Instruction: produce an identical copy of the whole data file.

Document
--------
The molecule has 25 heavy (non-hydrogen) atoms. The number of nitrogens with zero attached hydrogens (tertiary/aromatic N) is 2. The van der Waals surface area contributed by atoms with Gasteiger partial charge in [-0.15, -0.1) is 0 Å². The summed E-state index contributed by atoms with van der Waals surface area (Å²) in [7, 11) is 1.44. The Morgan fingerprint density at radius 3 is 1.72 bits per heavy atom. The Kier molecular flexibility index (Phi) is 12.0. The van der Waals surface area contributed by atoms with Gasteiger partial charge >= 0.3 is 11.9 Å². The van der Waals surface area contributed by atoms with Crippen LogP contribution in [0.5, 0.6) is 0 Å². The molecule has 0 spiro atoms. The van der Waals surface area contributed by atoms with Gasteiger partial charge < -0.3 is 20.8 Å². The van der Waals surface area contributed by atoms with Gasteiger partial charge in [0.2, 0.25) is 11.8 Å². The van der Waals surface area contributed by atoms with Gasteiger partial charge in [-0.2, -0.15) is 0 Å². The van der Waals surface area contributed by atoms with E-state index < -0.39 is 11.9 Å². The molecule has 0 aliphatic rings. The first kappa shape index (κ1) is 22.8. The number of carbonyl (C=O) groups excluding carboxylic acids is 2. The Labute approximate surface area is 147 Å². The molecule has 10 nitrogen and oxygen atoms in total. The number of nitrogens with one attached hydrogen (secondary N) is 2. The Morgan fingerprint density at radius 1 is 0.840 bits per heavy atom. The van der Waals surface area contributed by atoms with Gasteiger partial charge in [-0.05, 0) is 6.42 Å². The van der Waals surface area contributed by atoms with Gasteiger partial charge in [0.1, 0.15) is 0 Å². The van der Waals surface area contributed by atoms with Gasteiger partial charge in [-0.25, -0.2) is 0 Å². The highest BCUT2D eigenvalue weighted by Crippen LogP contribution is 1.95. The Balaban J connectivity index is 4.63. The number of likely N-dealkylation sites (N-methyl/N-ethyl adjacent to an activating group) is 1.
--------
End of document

The molecule has 25 heavy (non-hydrogen) atoms. The number of nitrogens with zero attached hydrogens (tertiary/aromatic N) is 2. The van der Waals surface area contributed by atoms with Gasteiger partial charge in [-0.15, -0.1) is 0 Å². The summed E-state index contributed by atoms with van der Waals surface area (Å²) in [7, 11) is 1.44. The Morgan fingerprint density at radius 3 is 1.72 bits per heavy atom. The Kier molecular flexibility index (Phi) is 12.0. The van der Waals surface area contributed by atoms with Gasteiger partial charge >= 0.3 is 11.9 Å². The van der Waals surface area contributed by atoms with Crippen LogP contribution in [0.5, 0.6) is 0 Å². The molecule has 0 spiro atoms. The van der Waals surface area contributed by atoms with Gasteiger partial charge < -0.3 is 20.8 Å². The van der Waals surface area contributed by atoms with Gasteiger partial charge in [0.2, 0.25) is 11.8 Å². The van der Waals surface area contributed by atoms with Gasteiger partial charge in [-0.2, -0.15) is 0 Å². The van der Waals surface area contributed by atoms with E-state index < -0.39 is 11.9 Å². The molecule has 0 aliphatic rings. The first kappa shape index (κ1) is 22.8. The number of carbonyl (C=O) groups excluding carboxylic acids is 2. The Labute approximate surface area is 147 Å². The molecule has 10 nitrogen and oxygen atoms in total. The number of nitrogens with one attached hydrogen (secondary N) is 2. The Morgan fingerprint density at radius 1 is 0.840 bits per heavy atom. The van der Waals surface area contributed by atoms with Gasteiger partial charge in [-0.05, 0) is 6.42 Å². The van der Waals surface area contributed by atoms with Gasteiger partial charge in [0.1, 0.15) is 0 Å². The van der Waals surface area contributed by atoms with Gasteiger partial charge in [-0.25, -0.2) is 0 Å². The highest BCUT2D eigenvalue weighted by Crippen LogP contribution is 1.95. The Balaban J connectivity index is 4.63. The number of likely N-dealkylation sites (N-methyl/N-ethyl adjacent to an activating group) is 1.